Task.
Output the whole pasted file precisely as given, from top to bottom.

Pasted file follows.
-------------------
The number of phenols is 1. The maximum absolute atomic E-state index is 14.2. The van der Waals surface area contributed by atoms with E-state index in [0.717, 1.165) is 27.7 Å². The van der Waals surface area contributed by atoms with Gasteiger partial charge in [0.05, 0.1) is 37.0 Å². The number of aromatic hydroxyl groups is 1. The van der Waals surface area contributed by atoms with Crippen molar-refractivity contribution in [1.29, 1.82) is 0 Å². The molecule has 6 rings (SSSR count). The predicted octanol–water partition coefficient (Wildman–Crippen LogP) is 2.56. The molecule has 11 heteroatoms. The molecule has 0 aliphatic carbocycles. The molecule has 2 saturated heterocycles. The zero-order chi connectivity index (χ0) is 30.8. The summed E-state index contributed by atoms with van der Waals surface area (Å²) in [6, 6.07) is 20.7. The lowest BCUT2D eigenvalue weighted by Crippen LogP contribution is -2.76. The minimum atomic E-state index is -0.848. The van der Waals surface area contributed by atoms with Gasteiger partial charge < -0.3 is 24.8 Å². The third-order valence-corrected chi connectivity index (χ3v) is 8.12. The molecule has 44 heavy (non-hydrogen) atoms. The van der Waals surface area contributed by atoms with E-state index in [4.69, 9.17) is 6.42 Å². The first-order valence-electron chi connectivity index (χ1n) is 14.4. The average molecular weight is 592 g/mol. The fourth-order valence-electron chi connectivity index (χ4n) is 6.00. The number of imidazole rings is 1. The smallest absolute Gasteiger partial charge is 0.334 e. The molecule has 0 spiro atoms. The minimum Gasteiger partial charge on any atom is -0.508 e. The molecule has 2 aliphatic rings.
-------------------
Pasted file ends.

The number of phenols is 1. The maximum absolute atomic E-state index is 14.2. The van der Waals surface area contributed by atoms with E-state index in [0.717, 1.165) is 27.7 Å². The van der Waals surface area contributed by atoms with Gasteiger partial charge in [0.05, 0.1) is 37.0 Å². The number of aromatic hydroxyl groups is 1. The van der Waals surface area contributed by atoms with Crippen molar-refractivity contribution in [1.29, 1.82) is 0 Å². The molecule has 6 rings (SSSR count). The predicted octanol–water partition coefficient (Wildman–Crippen LogP) is 2.56. The molecule has 11 heteroatoms. The molecule has 0 aliphatic carbocycles. The molecule has 2 saturated heterocycles. The zero-order chi connectivity index (χ0) is 30.8. The summed E-state index contributed by atoms with van der Waals surface area (Å²) in [6, 6.07) is 20.7. The lowest BCUT2D eigenvalue weighted by Crippen LogP contribution is -2.76. The minimum atomic E-state index is -0.848. The van der Waals surface area contributed by atoms with Gasteiger partial charge < -0.3 is 24.8 Å². The third-order valence-corrected chi connectivity index (χ3v) is 8.12. The molecule has 44 heavy (non-hydrogen) atoms. The van der Waals surface area contributed by atoms with E-state index in [4.69, 9.17) is 6.42 Å². The first-order valence-electron chi connectivity index (χ1n) is 14.4. The average molecular weight is 592 g/mol. The fourth-order valence-electron chi connectivity index (χ4n) is 6.00. The number of imidazole rings is 1. The smallest absolute Gasteiger partial charge is 0.334 e. The molecule has 0 spiro atoms. The minimum Gasteiger partial charge on any atom is -0.508 e. The molecule has 2 aliphatic rings.